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Music servers and other computer based digital audio technologies.

RE: I stand slightly corrected..HDTracks does offer SOME process info-

That's pretty much the only way it can be done.

The so-called "DSD" (a marketing term, not an engineering term, meaning anything that Sony wants it to mean) signal has a sharp rise in noise level starting at 20 kHz (not the 25 kHz stated in the HDTracks paper).

There is almost no instance where the energy of the music signal above 20 kHz exceeds the noise floor of the "DSD" process. This was just one of the duplicitous things about SACD. On the one hand they claimed frequency response "up to 100 kHz" and at the same time they said that the out of band noise was inaudible.

You can't have it both ways! If the noise above 20 kHz was inaudible, then why not just use 44/24 PCM? Or if the high-frequency content of the music was important, why bury it under massive amounts of noise? The real answer is simply that they wanted a system that they could license and make royalties from, and that was just about all.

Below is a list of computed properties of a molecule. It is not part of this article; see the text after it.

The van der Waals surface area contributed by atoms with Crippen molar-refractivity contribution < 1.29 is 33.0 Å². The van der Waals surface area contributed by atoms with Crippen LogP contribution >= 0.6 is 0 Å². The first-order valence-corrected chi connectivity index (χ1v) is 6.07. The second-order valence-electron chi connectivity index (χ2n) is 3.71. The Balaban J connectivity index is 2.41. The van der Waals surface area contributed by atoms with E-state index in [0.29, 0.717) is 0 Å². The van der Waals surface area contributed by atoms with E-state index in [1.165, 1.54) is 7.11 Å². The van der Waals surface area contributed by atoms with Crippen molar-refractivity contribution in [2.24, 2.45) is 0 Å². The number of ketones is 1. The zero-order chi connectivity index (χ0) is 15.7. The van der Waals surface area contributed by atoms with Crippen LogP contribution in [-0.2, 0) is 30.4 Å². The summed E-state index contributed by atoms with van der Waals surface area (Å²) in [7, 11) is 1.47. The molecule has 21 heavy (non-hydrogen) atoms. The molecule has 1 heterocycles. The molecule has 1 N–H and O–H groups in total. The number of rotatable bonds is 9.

The fact that SACD ended up sounding fairly good in most instances is a happy accident of the fact that there was virtually no filtering on the recording side. Then on the playback side, the Scarlet Book specified:

To protect analog amplifiers and loudspeakers, it is recommended that a Super Audio CD player contain at its output an analog low pass filter with a cut-off frequency of maximum 50 kHz and a slope of minimum 30 dB/Oct. For use with wide-band audio equipment, filters with a cut-off frequency of over 50 kHz can be used.

Thirty dB/octave is a steep enough filter to have a negative sonic impact. This could be dispensed with for "wide-band" audio equipment, whatever that means...

Some players had a switch on the rear panel (really only a handful) to select between the filter and no filter. But when converting to PCM for download, HDTracks (and anybody else) needs to filter out at least some of the noise to prevent problems with systems that are sensitive to that high-frequency noise.

An 88.2 kHz transfer will need a brickwall filter by 40 or 44 kHz, so most of the noise is filtered out anyway. A 176.4 transfer has more flexibility. They have to decide how much noise they want to let through, but they have the advantage of not requiring such a sharp filter. This results in better sound quality.

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